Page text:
[csaa-forum] Indigenising Queer Theory — Deakin 'First Fridays’ Gender and Sexuality Studies Seminar Series on 6 July

Ben Hegarty b.hegarty at deakin.edu.au
Mon Jun 11 17:46:07 ACST 2018

We are pleased to announce the next in Deakin University’s ‘First Fridays’ Gender and Sexuality seminar series will be held at 4pm on 6 July at Deakin Downtown<http://www.deakin.edu.au/locations/deakin-corporate-centres/deakin-downtown> (at 727 Collins St, near Southern Cross Station).

All are welcome to join us for afternoon tea before the seminar as part of a monthly GSS/LGBTQ+ Community networking event from 3pm onwards, sponsored by Deakin University Equity and Diversity. The seminar commences at 4pm and will be followed by informal drinks.

The seminar series is free and open to people interested in the work, although bookings are required. For further information about the seminar series and to register see our blog<https://blogs.deakin.edu.au/gender-and-sexuality-studies-research-network/about-us/seminar-series/>.

Indigenising Queer Theory

This seminar adapts a Q&A format to explore key questions about Queer Theory in the Australian context. What are the origins of Indigenous Queer Theory in Australia? Are we queering Indigenous Theory or indigenising Queer Theory? What can Queer Theory take form Indigenous Theory? And how does settler colonialism inform Queer Theory? Join a panel of four people who have been thinking and writing about these questions for an interesting and thought-provoking interactive discussion.

Please register here<https://blogs.deakin.edu.au/gender-and-sexuality-studies-research-network/about-us/seminar-series/>.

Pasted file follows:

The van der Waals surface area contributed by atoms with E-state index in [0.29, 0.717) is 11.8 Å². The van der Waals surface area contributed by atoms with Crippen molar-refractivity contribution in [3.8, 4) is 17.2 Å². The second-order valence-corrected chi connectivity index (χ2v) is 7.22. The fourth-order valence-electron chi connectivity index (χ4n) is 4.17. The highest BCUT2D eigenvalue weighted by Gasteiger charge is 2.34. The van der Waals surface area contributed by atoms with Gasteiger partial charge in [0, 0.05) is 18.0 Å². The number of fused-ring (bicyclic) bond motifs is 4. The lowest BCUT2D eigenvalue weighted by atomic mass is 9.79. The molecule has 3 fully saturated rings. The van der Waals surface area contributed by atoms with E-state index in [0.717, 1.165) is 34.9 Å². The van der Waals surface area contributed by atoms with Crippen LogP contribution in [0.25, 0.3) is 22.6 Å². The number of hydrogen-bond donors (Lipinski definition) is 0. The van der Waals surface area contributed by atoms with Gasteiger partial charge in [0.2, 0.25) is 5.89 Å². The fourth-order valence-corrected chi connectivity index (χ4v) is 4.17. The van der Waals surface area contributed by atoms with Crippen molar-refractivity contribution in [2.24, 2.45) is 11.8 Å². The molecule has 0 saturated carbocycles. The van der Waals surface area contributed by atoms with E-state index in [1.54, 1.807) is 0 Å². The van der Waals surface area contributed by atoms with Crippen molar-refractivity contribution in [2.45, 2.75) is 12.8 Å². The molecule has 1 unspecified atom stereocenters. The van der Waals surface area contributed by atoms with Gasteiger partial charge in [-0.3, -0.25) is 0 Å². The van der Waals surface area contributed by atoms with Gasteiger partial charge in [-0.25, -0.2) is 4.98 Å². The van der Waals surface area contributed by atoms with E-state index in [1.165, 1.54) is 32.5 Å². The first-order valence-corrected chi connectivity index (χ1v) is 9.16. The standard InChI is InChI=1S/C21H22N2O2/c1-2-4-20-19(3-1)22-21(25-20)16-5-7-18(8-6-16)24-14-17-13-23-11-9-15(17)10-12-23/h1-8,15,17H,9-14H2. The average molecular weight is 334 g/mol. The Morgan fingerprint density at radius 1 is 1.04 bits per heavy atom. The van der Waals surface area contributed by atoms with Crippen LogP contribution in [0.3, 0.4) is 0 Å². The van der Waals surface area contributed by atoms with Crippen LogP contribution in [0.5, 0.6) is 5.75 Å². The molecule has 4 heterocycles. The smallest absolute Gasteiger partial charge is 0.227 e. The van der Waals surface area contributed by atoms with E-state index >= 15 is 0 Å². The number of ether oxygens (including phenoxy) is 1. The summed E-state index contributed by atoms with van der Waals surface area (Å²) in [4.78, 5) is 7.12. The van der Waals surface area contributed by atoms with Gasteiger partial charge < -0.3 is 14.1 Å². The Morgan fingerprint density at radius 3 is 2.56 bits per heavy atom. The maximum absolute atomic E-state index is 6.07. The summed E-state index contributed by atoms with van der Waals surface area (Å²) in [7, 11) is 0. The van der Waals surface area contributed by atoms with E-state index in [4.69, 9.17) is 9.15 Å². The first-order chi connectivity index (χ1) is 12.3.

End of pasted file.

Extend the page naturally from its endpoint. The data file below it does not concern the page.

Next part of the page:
About the Speakers

Maddee Clark is a Yugambeh trans writer and educator living in Naarm. They are completing a PhD at the University of Melbourne in Indigenous futurisms.

Todd Fernando belongs to the Kalarie peoples of the Wiradjuri Nation, identifies as queer with pronouns he/him. Todd is a medical anthropologist who is currently completing his PhD with the Centre for Health Equity and the Melbourne Poche Centre through the Faculty of Medicine at the University of Melbourne. Todd's PhD research focuses on the intersections of health science and Indigenous sexuality. Todd is employed by the University as a sessional lecturer with an academic teaching and research interest in queer theory, health policy, racial literacy, whiteness studies, and global Indigenous politics. Todd is currently a board member for Hepatitis Victoria and a leading consultant across the public and private sectors.

Laniyuk Garcon Mills was born of a French mother and a Larrakia, Kungarrakan and Gurindji father. Her poetry and short memoir often reflects the intersectionality of her cross cultural and queer identity. She contributed to the 2015 book Colouring the Rainbow: Blak Queer and Trans Perspectives, and in 2017 she won the Indigenous residency for Canberra's Noted Writers Festival. In 2018 Overland awarded Laniyuk its Writers Residency and shortlisted her for the Nakata-Brophy poetry prize.

Dino Hodge – Konstantino Hadjikakou – is author/(co)editor of six books, three of which consider indigeneity and intersectionality across either health, education, queer studies or social justice. He is a co-founder of Darwin Pride Festival (1985), a life member of the Northern Territory AIDS Council, and an Honorary Senior Fellow with the Centre for Indigenous Studies at the University of Melbourne. In 2017 he received the Northern Territory Human Rights Award for Social Change.

The Gender and Sexuality Studies Research Network blog<https://blogs.deakin.edu.au/gender-and-sexuality-studies-research-network/> contains recordings of past seminars where available and information about future seminars, usually held on the first Friday of each month.

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